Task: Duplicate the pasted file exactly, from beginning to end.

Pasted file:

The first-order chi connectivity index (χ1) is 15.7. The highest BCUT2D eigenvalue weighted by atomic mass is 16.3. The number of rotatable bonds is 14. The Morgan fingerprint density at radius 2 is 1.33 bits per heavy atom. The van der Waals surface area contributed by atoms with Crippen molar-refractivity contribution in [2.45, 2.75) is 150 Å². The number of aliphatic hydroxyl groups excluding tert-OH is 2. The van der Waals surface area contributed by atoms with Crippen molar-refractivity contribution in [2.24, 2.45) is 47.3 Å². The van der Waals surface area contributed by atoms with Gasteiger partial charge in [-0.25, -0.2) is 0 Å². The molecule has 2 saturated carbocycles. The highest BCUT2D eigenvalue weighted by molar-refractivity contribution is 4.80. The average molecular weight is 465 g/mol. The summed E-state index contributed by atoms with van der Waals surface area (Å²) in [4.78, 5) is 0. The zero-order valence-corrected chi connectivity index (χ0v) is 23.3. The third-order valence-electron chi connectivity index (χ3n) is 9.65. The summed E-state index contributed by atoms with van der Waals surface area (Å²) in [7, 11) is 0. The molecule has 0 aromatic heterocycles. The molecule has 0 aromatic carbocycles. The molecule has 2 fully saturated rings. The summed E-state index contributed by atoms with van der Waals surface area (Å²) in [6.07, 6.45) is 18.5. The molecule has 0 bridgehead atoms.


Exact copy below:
The first-order chi connectivity index (χ1) is 15.7. The highest BCUT2D eigenvalue weighted by atomic mass is 16.3. The number of rotatable bonds is 14. The Morgan fingerprint density at radius 2 is 1.33 bits per heavy atom. The van der Waals surface area contributed by atoms with Crippen molar-refractivity contribution in [2.45, 2.75) is 150 Å². The number of aliphatic hydroxyl groups excluding tert-OH is 2. The van der Waals surface area contributed by atoms with Crippen molar-refractivity contribution in [2.24, 2.45) is 47.3 Å². The van der Waals surface area contributed by atoms with Gasteiger partial charge in [-0.25, -0.2) is 0 Å². The molecule has 2 saturated carbocycles. The highest BCUT2D eigenvalue weighted by molar-refractivity contribution is 4.80. The average molecular weight is 465 g/mol. The summed E-state index contributed by atoms with van der Waals surface area (Å²) in [4.78, 5) is 0. The zero-order valence-corrected chi connectivity index (χ0v) is 23.3. The third-order valence-electron chi connectivity index (χ3n) is 9.65. The summed E-state index contributed by atoms with van der Waals surface area (Å²) in [7, 11) is 0. The molecule has 0 aromatic heterocycles. The molecule has 0 aromatic carbocycles. The molecule has 2 fully saturated rings. The summed E-state index contributed by atoms with van der Waals surface area (Å²) in [6.07, 6.45) is 18.5. The molecule has 0 bridgehead atoms.